Two years ago so-called ‘low emissions minerals’ were not an investment class in Australia.

Today, lithium, graphite, cobalt and manganese are the hottest resources — with the possible exception of Pilbara gold nuggets — on the ASX.

Rob Murdoch, the founder of resources analyser Austex Mining, says Australia’s resources market has changed dramatically in the last two years — all thanks to batteries.

“These companies didn’t really exist as an investment two years ago,” he told Stockhead.

“The market has changed. Graphite, lithium, manganese, cobalt — no one specialised in cobalt exploration two years ago. It was always a by-product of copper mining.”

Mr Murdoch will appear at the 2017 Low Emission and Technology Minerals Conference, November 14 and 15 at the Hyatt Regency Hotel in Perth, Western Australia.

The rise of the lithium battery industry is supporting the production of minerals associated with low emissions power.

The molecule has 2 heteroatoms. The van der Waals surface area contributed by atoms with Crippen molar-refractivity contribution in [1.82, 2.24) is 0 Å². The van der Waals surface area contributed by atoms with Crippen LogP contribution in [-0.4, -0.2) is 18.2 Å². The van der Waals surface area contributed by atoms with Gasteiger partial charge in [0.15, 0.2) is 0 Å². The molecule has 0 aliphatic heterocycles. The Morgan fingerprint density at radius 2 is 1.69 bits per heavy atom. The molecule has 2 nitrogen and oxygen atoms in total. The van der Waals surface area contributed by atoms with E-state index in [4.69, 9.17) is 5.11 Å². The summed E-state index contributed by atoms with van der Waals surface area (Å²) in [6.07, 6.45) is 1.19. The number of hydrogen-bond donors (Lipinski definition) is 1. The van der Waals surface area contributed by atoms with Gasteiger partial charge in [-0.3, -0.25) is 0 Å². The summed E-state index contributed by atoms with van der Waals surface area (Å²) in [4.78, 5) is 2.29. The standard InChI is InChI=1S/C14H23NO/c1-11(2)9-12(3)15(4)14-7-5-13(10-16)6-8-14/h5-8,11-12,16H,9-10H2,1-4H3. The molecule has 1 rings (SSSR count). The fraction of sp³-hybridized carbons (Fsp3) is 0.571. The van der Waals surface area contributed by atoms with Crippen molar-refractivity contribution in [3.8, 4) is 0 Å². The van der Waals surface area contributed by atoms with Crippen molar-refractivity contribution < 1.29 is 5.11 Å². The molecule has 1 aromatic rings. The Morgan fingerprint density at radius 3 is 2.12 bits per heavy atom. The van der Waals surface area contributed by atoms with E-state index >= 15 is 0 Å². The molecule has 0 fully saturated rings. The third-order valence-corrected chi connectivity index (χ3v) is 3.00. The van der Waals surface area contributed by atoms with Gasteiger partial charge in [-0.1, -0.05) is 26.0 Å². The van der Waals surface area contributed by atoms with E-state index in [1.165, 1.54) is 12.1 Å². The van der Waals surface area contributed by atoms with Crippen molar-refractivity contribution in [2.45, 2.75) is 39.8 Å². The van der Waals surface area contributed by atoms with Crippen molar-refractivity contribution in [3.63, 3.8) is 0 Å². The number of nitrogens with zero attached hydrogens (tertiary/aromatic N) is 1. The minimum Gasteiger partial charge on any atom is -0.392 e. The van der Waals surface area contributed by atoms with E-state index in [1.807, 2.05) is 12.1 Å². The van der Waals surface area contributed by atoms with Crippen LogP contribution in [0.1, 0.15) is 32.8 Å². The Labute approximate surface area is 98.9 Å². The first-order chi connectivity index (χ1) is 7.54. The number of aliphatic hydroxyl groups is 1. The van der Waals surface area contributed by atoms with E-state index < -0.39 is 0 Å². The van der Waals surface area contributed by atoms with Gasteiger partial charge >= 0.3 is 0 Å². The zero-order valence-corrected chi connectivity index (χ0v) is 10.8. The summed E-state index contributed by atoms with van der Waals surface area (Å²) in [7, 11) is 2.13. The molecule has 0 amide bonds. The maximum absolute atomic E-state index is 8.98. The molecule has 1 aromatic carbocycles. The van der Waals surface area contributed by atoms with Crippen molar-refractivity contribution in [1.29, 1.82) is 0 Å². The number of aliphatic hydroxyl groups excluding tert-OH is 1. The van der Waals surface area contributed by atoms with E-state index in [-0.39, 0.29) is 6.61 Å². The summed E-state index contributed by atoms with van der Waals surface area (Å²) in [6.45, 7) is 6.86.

Graphite, for example, has been used to make foundry crucibles for years, but it didn’t become popular until it became a lithium-ion battery component.

Being located in Western Australia is a good way to hike a share price too.

Mr Murdoch says a reliable trend is that companies with resources in that State will be valued at least double that of a similar company elsewhere in the country.

High risks for low emissions

There are three risks he sees for these minerals, however.

One is that China is the biggest buyer and many offtake, or future sales deals are non-binding MoUs. If Chinese buyers can’t find takers for the product, the arrangements underpinning mines may fall through.

He says oversupply will come — “lithium is very common”. Right now there aren’t enough producing mines to be a problem, however, some companies are spruiking resources with very low grades because of the popularity of the minerals, he said.

The third risk is that the market for minerals like lithium or graphite is opaque.

“It’s not a transparent market. These metals are not in the LME [London Metals Exchange] and don’t have an organised market. With gold you can sell bullion to the mint,” he said.

An organised market for low emissions minerals is not likely to appear anytime soon because the majority of buyers are Chinese.